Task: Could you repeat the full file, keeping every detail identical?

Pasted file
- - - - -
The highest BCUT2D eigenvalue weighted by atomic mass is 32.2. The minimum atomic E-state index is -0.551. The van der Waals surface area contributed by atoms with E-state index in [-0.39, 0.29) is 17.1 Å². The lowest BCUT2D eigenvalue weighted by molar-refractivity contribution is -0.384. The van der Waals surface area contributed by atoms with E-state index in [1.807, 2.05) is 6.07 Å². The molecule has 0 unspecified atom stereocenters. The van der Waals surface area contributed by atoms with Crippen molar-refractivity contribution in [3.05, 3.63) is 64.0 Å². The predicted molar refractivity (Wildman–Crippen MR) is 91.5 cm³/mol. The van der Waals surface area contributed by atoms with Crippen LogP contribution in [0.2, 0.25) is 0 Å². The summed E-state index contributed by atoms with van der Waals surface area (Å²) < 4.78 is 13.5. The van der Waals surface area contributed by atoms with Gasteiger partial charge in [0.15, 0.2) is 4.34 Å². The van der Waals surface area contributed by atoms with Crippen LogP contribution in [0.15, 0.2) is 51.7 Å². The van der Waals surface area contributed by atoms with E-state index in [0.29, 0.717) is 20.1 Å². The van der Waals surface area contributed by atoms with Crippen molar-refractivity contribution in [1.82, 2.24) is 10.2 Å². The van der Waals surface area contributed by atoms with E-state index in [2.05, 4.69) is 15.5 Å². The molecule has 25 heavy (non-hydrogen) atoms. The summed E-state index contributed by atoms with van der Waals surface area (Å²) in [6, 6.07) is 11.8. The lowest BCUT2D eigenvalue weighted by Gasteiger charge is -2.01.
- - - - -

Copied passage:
The highest BCUT2D eigenvalue weighted by atomic mass is 32.2. The minimum atomic E-state index is -0.551. The van der Waals surface area contributed by atoms with E-state index in [-0.39, 0.29) is 17.1 Å². The lowest BCUT2D eigenvalue weighted by molar-refractivity contribution is -0.384. The van der Waals surface area contributed by atoms with E-state index in [1.807, 2.05) is 6.07 Å². The molecule has 0 unspecified atom stereocenters. The van der Waals surface area contributed by atoms with Crippen molar-refractivity contribution in [3.05, 3.63) is 64.0 Å². The predicted molar refractivity (Wildman–Crippen MR) is 91.5 cm³/mol. The van der Waals surface area contributed by atoms with Crippen LogP contribution in [0.2, 0.25) is 0 Å². The summed E-state index contributed by atoms with van der Waals surface area (Å²) < 4.78 is 13.5. The van der Waals surface area contributed by atoms with Gasteiger partial charge in [0.15, 0.2) is 4.34 Å². The van der Waals surface area contributed by atoms with Crippen LogP contribution in [0.15, 0.2) is 51.7 Å². The van der Waals surface area contributed by atoms with E-state index in [0.29, 0.717) is 20.1 Å². The van der Waals surface area contributed by atoms with Crippen molar-refractivity contribution in [1.82, 2.24) is 10.2 Å². The van der Waals surface area contributed by atoms with E-state index in [2.05, 4.69) is 15.5 Å². The molecule has 25 heavy (non-hydrogen) atoms. The summed E-state index contributed by atoms with van der Waals surface area (Å²) in [6, 6.07) is 11.8. The lowest BCUT2D eigenvalue weighted by Gasteiger charge is -2.01.